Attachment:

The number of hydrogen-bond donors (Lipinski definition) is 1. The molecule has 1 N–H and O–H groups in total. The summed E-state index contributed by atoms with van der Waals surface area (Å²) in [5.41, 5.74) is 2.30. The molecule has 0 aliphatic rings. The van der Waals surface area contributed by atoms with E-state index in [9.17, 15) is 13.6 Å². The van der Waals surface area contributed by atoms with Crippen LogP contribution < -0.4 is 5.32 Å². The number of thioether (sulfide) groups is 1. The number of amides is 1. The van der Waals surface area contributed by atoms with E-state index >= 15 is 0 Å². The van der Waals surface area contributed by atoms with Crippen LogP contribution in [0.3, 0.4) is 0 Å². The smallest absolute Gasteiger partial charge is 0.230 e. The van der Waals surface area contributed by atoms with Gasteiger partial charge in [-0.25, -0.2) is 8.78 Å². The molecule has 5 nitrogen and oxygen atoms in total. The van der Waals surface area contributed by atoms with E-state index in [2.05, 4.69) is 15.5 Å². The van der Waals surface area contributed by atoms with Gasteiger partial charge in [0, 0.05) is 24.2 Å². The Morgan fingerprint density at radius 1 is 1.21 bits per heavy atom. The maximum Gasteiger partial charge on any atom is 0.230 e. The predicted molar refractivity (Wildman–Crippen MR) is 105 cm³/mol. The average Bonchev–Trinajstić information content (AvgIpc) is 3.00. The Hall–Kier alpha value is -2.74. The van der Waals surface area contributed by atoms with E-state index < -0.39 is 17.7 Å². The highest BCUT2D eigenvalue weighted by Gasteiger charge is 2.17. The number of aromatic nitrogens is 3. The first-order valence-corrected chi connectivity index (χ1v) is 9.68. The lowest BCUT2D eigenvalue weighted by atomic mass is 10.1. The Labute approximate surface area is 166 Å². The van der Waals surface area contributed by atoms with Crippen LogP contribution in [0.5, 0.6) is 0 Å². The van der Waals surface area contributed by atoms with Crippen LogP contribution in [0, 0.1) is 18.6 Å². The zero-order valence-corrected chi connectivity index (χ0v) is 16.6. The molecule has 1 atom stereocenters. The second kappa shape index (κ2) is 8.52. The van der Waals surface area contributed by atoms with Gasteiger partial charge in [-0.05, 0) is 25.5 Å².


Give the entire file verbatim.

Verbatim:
The number of hydrogen-bond donors (Lipinski definition) is 1. The molecule has 1 N–H and O–H groups in total. The summed E-state index contributed by atoms with van der Waals surface area (Å²) in [5.41, 5.74) is 2.30. The molecule has 0 aliphatic rings. The van der Waals surface area contributed by atoms with E-state index in [9.17, 15) is 13.6 Å². The van der Waals surface area contributed by atoms with Crippen LogP contribution < -0.4 is 5.32 Å². The number of thioether (sulfide) groups is 1. The number of amides is 1. The van der Waals surface area contributed by atoms with E-state index >= 15 is 0 Å². The van der Waals surface area contributed by atoms with Crippen LogP contribution in [0.3, 0.4) is 0 Å². The smallest absolute Gasteiger partial charge is 0.230 e. The van der Waals surface area contributed by atoms with Gasteiger partial charge in [-0.25, -0.2) is 8.78 Å². The molecule has 5 nitrogen and oxygen atoms in total. The van der Waals surface area contributed by atoms with E-state index in [2.05, 4.69) is 15.5 Å². The van der Waals surface area contributed by atoms with Gasteiger partial charge in [0, 0.05) is 24.2 Å². The Morgan fingerprint density at radius 1 is 1.21 bits per heavy atom. The maximum Gasteiger partial charge on any atom is 0.230 e. The predicted molar refractivity (Wildman–Crippen MR) is 105 cm³/mol. The average Bonchev–Trinajstić information content (AvgIpc) is 3.00. The Hall–Kier alpha value is -2.74. The van der Waals surface area contributed by atoms with E-state index < -0.39 is 17.7 Å². The highest BCUT2D eigenvalue weighted by Gasteiger charge is 2.17. The number of aromatic nitrogens is 3. The first-order valence-corrected chi connectivity index (χ1v) is 9.68. The lowest BCUT2D eigenvalue weighted by atomic mass is 10.1. The Labute approximate surface area is 166 Å². The van der Waals surface area contributed by atoms with Crippen LogP contribution in [0.5, 0.6) is 0 Å². The van der Waals surface area contributed by atoms with Crippen LogP contribution in [0, 0.1) is 18.6 Å². The zero-order valence-corrected chi connectivity index (χ0v) is 16.6. The molecule has 1 atom stereocenters. The second kappa shape index (κ2) is 8.52. The van der Waals surface area contributed by atoms with Gasteiger partial charge in [-0.05, 0) is 25.5 Å².